The Last of Us Review

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It’s finally here! Annnnd it’s gone.

The Last of Us has been so over-hyped leading to it’s release it seems like the media doomed it to mediocrity. Fortunately, Naughty Dog has already done that on their own. On the bright side, ND seems to have gotten over their slump (in which Uncharted 3 was a frustrating disappointment that highlighted both the best and worst features of the franchise; awesome setpieces/graphics/story and a disportionately high amount of arbitrary, annoying combat) and delivered an enjoyable game, though it is definitely not GOTY material.

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The graphics in the game are absolutely beautiful. Truth be told, to anyone who has played the Uncharted franchise, it looks a lot like more of the same, but they seem to have tweaked them about the best they can on the PS3. Throughout the game you will be treated to glorious landscapes of urban decay, and of nature taking over again. That isn’t to say the interior environments (of which there are quite a lot) are less beautiful, in fact they make it even better when you finally get to go outside again. Let’s just say…sometimes having a really nice LED TV with deep blacks is really not your friend, especially in games like Dead Space or The Last of Us where putting the brightness on the right setting makes it either scary or difficult to an extent that wasn’t intended.

There are some flaws, however, and they seem to have carried over from Uncharted. One thing I noticed is the graphical tearing that was present in Uncharted, wherein moving the camera at any speed produces some intense frame lag and pixel changes that are quite hard for any but the best back-lit micro-dimming LCD sets to keep up with, if indeed they do. The good news is that those moments are temporary and go away within a second or two of a new area. Another thing that carries over from Uncharted, and still bothers me, is the shader channels used on characters hair. Anyone who does 3D work will be familiar with this: the specular highlights, just like they did in Uncharted, are over-emphasized. For example, in the way Tess’s hair looks like she stepped out of a premium shampoo commercial, or, in how clean and beautiful Callous’s mane is. It’s not a bad thing and most of the time it’s unnoticeable but I hope one day Naughty Dog works around that in their engine and implements some layered shaders so they can include dust or dirt or whatever else.

As far as story goes, it is superb for a zombie/apocalypse flick. Make no mistake, it is a flick –  It plays out like a movie and sometimes you kind of want to watch the cutscenes rather than play. It may be less of a movie than MGS4 but it’s certainly more movie than game. The facial animation capture is absolutely spot on and breathes convincing life into each character when they talk. The voice acting too is excellent and fits perfectly with the animation and the situations. Naughty Dog has taken what they were good at in Uncharted and pushed themselves even further into excellence. As most hipsters can and will point out, the story isn’t that special or new, or original, though. It pulls from a lot of resources and uses cliches because they are realistic and they work for the story, such as the entire beginning sequence. Zombie movies are never exactly the most emotional or heart-wrenching tales, but this game nay made me cry a few times (and not because it contained Uncharted-esque gunplay). At the very least I cared about the characters, even the bad guys, even those who didn’t last long.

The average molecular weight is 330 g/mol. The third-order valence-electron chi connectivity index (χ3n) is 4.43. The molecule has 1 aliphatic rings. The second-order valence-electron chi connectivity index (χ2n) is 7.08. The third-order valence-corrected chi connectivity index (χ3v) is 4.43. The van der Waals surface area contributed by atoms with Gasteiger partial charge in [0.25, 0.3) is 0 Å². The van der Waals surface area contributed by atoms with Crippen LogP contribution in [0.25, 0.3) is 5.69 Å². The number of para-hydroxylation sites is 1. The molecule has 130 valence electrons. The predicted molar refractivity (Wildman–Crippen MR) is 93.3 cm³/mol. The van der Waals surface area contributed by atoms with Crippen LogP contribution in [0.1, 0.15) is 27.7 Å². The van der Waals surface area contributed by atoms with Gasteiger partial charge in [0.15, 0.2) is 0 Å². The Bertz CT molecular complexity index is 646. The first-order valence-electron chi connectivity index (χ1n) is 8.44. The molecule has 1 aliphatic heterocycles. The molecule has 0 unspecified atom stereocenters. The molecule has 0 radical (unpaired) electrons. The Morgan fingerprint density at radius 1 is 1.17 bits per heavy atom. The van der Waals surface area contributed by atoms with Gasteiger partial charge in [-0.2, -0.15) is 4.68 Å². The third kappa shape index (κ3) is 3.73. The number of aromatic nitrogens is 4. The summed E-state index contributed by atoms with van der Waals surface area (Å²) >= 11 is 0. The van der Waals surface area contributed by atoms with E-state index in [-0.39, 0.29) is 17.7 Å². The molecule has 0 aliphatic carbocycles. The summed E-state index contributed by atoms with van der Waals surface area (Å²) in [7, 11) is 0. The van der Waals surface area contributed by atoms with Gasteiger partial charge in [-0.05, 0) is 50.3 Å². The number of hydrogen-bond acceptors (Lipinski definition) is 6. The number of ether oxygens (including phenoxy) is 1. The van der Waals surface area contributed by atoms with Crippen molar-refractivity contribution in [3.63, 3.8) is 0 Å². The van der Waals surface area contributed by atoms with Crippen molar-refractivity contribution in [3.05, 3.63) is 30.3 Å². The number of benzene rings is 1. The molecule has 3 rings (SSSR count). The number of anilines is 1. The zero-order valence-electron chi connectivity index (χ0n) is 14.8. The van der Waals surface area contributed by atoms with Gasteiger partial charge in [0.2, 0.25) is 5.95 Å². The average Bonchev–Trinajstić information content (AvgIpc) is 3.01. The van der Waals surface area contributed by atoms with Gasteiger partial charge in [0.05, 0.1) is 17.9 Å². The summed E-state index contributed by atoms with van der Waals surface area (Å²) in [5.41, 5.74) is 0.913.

Gameplay was never a dull experience, nor was it a frustrating experience more than a few times. Frustration which all came from approaching situations from poor angles, unlike the frustration of Uncharted which was “This guys shotgun does 500 dmg and he fires 20 shells in a row before reloading! AND I have to fight other guys at the same time!” or “I shot that guy in the head 5 times WHY IS HE STILL ALIVE?”

Actually, that last one does occur a few times in the game, and consequently those are the few moments where Uncharted bleeds through and lessens the experience. Human enemies are often completely overpowered even with upgraded weapons or head-shots, and that translates to multiplayer as well. In a survivor match, myself and an enemy were the last men standing. I fired at this guy inside a convenience store in Checkpoint with my rifle, missing with my last bullet, and he charged me. So I pulled out my revolver and hit him 4 times in the chest at point blank range, before punching him. Then I died. Every time you face human enemies there is a potential for a sour experience, but fortunately none of them last long enough to make it so until the last 20 minutes of the game. It’s a good thing too because the endless enemies of Uncharted would have ruined this game beyond a shadow of a doubt.

The Last of Us has a very natural game flow, and it never feels like Naughty Dog is trolling you, even if you get attacked by 12 Clickers at once. All of the environmental puzzles and the minimal platforming are very easy and common sense to figure out, meaning you get to focus on enjoying the game and not facing an unduly difficult challenge that adds nothing. Imagine that – you have to find a pallet but it’s stuck in a pallet jack because one of the boards got bent, so then you have to play a minigame to fix it. How horrible of a game would that be?

Also, let’s hear it for those death animations? They’re on par with Dead Space 1 and 2, though not as varied.

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